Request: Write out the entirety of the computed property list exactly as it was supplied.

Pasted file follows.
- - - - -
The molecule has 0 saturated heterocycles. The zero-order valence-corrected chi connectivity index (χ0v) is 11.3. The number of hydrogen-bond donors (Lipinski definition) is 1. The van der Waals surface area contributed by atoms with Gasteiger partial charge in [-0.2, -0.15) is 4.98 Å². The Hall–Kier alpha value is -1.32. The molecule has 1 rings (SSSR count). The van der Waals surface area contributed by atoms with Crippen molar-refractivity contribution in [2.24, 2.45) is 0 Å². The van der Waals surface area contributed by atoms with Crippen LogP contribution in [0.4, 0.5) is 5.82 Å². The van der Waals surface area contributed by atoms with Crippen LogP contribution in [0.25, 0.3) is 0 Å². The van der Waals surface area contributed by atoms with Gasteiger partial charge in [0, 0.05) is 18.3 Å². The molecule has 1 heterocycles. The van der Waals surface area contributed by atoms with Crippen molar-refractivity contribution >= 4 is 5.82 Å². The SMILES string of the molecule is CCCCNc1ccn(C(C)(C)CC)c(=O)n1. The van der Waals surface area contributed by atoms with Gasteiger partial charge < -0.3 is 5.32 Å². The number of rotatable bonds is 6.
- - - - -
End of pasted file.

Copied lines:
The molecule has 0 saturated heterocycles. The zero-order valence-corrected chi connectivity index (χ0v) is 11.3. The number of hydrogen-bond donors (Lipinski definition) is 1. The van der Waals surface area contributed by atoms with Gasteiger partial charge in [-0.2, -0.15) is 4.98 Å². The Hall–Kier alpha value is -1.32. The molecule has 1 rings (SSSR count). The van der Waals surface area contributed by atoms with Crippen molar-refractivity contribution in [2.24, 2.45) is 0 Å². The van der Waals surface area contributed by atoms with Crippen LogP contribution in [0.4, 0.5) is 5.82 Å². The van der Waals surface area contributed by atoms with Crippen LogP contribution in [0.25, 0.3) is 0 Å². The van der Waals surface area contributed by atoms with Gasteiger partial charge in [0, 0.05) is 18.3 Å². The molecule has 1 heterocycles. The van der Waals surface area contributed by atoms with Crippen molar-refractivity contribution >= 4 is 5.82 Å². The SMILES string of the molecule is CCCCNc1ccn(C(C)(C)CC)c(=O)n1. The van der Waals surface area contributed by atoms with Gasteiger partial charge < -0.3 is 5.32 Å². The number of rotatable bonds is 6.